Processed foods may increase dementia risk, study finds

Processed foods may increase dementia risk, study finds

If you’re over 30, for example, the worry of one day having dementia has probably crossed your mind. Many worry about dementia and Alzheimer’s disease because there is no cure. While science can’t stop this devastating disease, a new study suggests something that’s well within our ability to reduce our risk: reducing our intake of ultra-processed foods. You know, the kind you like: sodas, chips, hot dogs, donuts, burgers, fries, white bread, pizza, and funnel cakes.

The study, recently published in JAMA Neurology, has recruited more than 10,000 people between the ages of 35 and 74 in 6 Brazilian cities. Brazilians eat a lot of fast food, like in the United States, and about 20-30% of their daily calories come from ultra-processed foods.

Researchers at the University of São Paulo Medical School gave participants cognitive tests at the start and end of the 10-year study and compared the results to the diets reported by the participants. The analysis found that men and women who ate the most ultra-processed foods had a 28% faster rate of overall cognitive decline and a 25% faster decline in executive function in the brain compared to people who ate the least junk food.

Global brain function refers to large-scale activity throughout the brain, while executive functions, processed in the prefrontal cortex, include memory, problem solving, attention, and self-control, among others.

Read on to learn more about what this study may mean for your brain health, and for more healthy eating tips, check out This Supplement May Improve Cognitive Health As You Age.

Ultra-processed foods and your brain

processed foods

The observational study did not prove direct cause and effect of eating ultra-processed foods, but the association is likely considering further clinical research. “The study results are not surprising because we know that diets high in ultra-processed foods are linked to higher rates of obesity, type 2 diabetes and cardiovascular disease, and these are also factors. risk associated with a higher risk of cognitive decline,” says dietitian Julie Upton, Dt.P.member of the Eat this, not that! Medical Review Board. “Foods that are fattening and bad for the heart tend to be bad for the brain too.”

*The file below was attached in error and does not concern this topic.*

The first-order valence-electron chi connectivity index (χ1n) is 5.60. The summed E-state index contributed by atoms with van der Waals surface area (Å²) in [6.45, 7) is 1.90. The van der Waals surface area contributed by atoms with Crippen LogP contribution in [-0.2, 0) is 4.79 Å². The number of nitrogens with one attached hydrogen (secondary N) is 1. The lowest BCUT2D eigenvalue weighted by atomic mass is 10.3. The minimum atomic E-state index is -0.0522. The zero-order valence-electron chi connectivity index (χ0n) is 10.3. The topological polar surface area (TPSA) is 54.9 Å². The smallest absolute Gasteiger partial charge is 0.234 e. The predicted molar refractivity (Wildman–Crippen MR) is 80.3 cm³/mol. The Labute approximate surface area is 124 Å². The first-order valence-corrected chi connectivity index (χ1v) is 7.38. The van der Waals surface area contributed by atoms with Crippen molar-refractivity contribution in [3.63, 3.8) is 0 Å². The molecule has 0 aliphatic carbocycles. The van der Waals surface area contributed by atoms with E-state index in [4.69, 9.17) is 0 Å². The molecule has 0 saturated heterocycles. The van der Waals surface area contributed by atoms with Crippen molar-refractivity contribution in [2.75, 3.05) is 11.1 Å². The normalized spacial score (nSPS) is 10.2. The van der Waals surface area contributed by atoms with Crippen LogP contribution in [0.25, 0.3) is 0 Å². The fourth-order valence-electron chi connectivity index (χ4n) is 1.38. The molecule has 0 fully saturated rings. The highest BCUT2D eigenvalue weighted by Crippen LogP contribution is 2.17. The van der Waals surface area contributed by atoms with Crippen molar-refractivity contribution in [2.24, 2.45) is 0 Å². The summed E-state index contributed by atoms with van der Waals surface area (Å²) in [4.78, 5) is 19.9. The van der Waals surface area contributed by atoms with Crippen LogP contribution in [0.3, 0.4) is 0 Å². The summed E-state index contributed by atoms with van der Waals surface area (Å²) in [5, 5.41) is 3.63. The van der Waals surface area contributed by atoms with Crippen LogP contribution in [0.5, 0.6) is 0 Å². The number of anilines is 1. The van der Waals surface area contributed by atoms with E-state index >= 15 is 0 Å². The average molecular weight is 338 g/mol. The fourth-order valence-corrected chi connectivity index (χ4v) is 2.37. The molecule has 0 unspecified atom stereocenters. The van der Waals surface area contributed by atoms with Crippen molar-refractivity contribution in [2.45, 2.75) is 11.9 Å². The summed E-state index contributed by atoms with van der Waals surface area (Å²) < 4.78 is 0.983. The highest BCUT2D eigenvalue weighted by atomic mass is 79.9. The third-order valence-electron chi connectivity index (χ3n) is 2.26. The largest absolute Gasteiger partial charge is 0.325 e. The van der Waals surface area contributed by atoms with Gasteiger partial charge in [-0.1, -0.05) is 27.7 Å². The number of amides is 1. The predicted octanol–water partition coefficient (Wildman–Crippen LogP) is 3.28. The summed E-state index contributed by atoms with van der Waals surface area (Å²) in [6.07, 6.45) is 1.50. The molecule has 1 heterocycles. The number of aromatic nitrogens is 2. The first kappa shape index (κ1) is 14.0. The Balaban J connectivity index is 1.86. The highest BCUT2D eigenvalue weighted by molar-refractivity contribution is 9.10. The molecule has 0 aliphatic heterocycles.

20-30% ultra-processed foods in a total daily calorie intake of 2,000 equals between 400-600 calories. It’s not hard to swallow when you think about it. Some sweetened blended coffee drinks weigh in at 380 calories, and Wendy’s Dave’s Cheeseburger alone has around 600 calories.

It’s easy to spot ultra-processed foods if you look at the packaging. Their ingredient lists are usually very long and contain preservatives, colorings, and hard-to-pronounce chemicals. Then there are highly processed foods that are harder to recognize like unwholemeal breads and baked goods, yogurts with added sugars, canned soups and potted sauces.

It’s also important to note that not all canned or canned processed foods are bad for the brain. “Processing foods to some degree is certainly okay. Like canned milk and beans, that’s totally fine,” says Tobi Amidor, MS, RD, CDN, a Wall Street Journal bestselling author of The Family Immunity Cookbook. “It’s the ultra-processed foods highlighted in the Brazilian study here that you want to eat in smaller amounts.”

RELATED: Snacking Habits Age Your Brain Faster

food for thought

healthy food

The good news from this study on foods bad for the brain is that the people studied who ate a healthy whole-food diet with few ultra-processed foods tended to have no decline in brain power. “Rather than targeting foods to avoid or cut out, the best approach to a truly healthy lifestyle is to focus on what to eat more of or add to your diet,” suggests Lisa Moskovitz, Dt.P., CEO of NY Nutrition Group and author of The Core 3 Healthy Eating Plan. “Prioritize nutrient-dense whole foods and it will naturally crowd out other foods that don’t promote health.”

Eating with brain health in mind is, well, a no-brainer. It’s like eating for heart health: eat a healthy diet high in vegetables, fruits and whole grains, and low in saturated fat and added sugars, Upton advises. Doing this will “keep blood vessels clear to maximize nutrients and oxygen to the brain to help stave off cognition decline,” she says.

Jeff Csatari

Jeff Csatari, a contributing writer for Eat This, Not That!, is responsible for publishing Galvanized Media books and magazines and advising journalism students through the Zinczenko New Media Center at Bethlehem Moravian University, in Pennsylvania. Learn more about Jeff

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